The internship ends one month from yesterday, and two months from today I will board a plane headed for home. Two months ago tomorrow, I was sitting in Detroit Metro airport wondering how the hell I had gotten myself into this all. Can I really be halfway done here, two-thirds of the way through at Spannocchia? Apparently.
The animales interns switched duties around as planned, so I have been taking care of the 28 pecore [sheep] and 10 agnelli [lambs] instead the maiali. It was a welcome change, but brought about new challenges of course. The learning curve with maiali was steep, but after working with them for five weeks I am confident enough to gauge most situations and deal with them appropriately. Our Cinta will, for the most part, follow anyone or anything with a grain bucket. The pecore, on the other hand, have an incredible herd instinct, which is great as long as they actually follow you.
The first morning after the switch, I had a plan:
I remembered all the trouble Max had with them his first week, and I remembered helping him once when he had a bucket of alfalfa. So as I got ready to lead them out of the fold, I grabbed a bucket and stuck fistful of alfalfa in it. “Pecore, andiamo! Vieni! Let’s go, come on!” Oh, I was so hopeful. My plan actually seemed to work for a few minutes, but then Roberto’s dogs were outside and barking, which made the pecore hesitate… I tried regrouping, rattling the fieno in the bucket and letting the leaders sniff at it. That’s the problem with sheep, though. Whoever is in the front of the herd is the leader— regardless of which direction they’re headed or who is in front. As soon as a car drove down the road, it was all over. They took off in the opposite direction down the road, with me tailing them at full speed in my muck boots and overalls, rattling that stupid bucket of hay and trying to call them to me in the calmest voice I could muster. It just so happened that Greg was headed in our direction to check a fence, so the two of us got them turned around… and then they all scaled the rock wall and jumped into a pasture. Not really where they were supposed to go, but I figured that wasn’t a bad attempt for my first day. A half hour later as I headed back up to the main fattoria, I realized that they had promptly climbed back over the wall again and were out on the road. Sheep are very different from pigs— the pigs will test and test and test any fence, and escape from it the moment it fails, whether it’s electric or just cyclone wire. Sheep, on the other hand, will respect any closed gate, even if it’s not latched, but they don’t think twice about scaling five-foot tall rock walls.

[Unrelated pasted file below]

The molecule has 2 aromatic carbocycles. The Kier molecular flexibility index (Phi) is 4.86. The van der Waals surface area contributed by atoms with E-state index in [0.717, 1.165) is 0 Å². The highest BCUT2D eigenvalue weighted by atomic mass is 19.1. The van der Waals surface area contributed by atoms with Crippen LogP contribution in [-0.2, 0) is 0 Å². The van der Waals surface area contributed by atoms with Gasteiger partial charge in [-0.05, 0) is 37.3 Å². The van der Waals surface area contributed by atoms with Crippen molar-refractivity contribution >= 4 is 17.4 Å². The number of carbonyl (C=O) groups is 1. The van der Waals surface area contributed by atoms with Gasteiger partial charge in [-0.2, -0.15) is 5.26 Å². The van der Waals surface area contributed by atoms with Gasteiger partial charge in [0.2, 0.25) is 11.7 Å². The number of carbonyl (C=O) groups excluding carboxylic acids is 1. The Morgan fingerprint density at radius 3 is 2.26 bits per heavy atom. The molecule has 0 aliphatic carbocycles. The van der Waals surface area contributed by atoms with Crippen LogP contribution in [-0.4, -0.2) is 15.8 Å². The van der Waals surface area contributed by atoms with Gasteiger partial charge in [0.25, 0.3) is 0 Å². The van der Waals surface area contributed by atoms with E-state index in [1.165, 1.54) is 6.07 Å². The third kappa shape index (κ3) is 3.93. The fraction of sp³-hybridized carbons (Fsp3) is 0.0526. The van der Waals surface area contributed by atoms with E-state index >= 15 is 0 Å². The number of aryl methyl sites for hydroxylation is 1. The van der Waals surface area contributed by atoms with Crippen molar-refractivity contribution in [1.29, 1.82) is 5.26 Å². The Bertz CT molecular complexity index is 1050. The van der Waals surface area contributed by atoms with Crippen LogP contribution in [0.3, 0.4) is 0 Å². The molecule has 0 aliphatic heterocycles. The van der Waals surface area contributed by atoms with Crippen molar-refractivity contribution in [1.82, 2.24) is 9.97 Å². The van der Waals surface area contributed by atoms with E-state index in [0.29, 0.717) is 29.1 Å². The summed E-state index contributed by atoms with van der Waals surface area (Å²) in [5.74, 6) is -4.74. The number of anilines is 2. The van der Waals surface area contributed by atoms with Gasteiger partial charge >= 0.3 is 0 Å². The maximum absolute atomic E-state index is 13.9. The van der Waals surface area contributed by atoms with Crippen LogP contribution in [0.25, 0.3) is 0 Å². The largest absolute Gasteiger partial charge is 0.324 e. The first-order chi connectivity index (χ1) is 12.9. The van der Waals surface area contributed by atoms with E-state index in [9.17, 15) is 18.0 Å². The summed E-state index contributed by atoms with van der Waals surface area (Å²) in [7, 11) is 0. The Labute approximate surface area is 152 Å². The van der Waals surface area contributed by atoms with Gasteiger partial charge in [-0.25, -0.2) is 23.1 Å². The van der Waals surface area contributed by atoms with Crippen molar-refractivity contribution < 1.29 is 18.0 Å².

It’s gotten a lot better though. I picked up a bamboo stick near one of the vineyards and have been using it as a crook. The extra arm span it gives me seems to make a big difference, and I’ve realized that it’s really only important to get a few of them to follow you. Piano, piano [slowly, slowly]— the pace that dictates life here. The rest of them with follow those few. It’s a huge change of pace from feeding the pigs, and I’ve been enjoying the more relaxed mornings, leading them out to graze. Keep in mind, of course, that I’m walking with a herd of sheep, bells tinkling around their necks, by vineyards and through olive orchards, across pastures covered in yellow, purple and white wildflowers, and poppies, and all in the shadows of 700 year-old stone buildings. It’s so surreal, still.
Add to the mix what is, for me, probably the most exciting development of all— the mare I’ve been working with piano, piano, Nera, has gone from being my pet project to a faithful riding companion. Every night, the moment I finish with work, I run down to the horses and work with her until it’s time for dinner. I’ve even ridden her during chores, starting last weekend when I was on duty, and continuing this past week when I fed the sheep in the evenings. Yesterday she and I explored some of the far reaches of Spannocchia’s property, poking around Casetta al Leccio for a while and galloping, flying really, across a few verdant fields. You can imagine how happy I am. It'll be hard to leave this.
That being said, a certain few family members might like to know that I am very much looking forward to seeing them in a few short weeks! Mom, I had a dream the other night that you were here, having dinner with us in the Villa. [aww, I know.]
Anywho. Lots of new pictures here, here, here, and here... and videos galore!
Here are the pecore, or "peckers" as Giulio likes to call them:
And the hens...
This one is overdue, but here's a look into the Transformation Room with Riccio [when he curses about halfway through the video, it's because the casings kept breaking, which is why he cuts it]: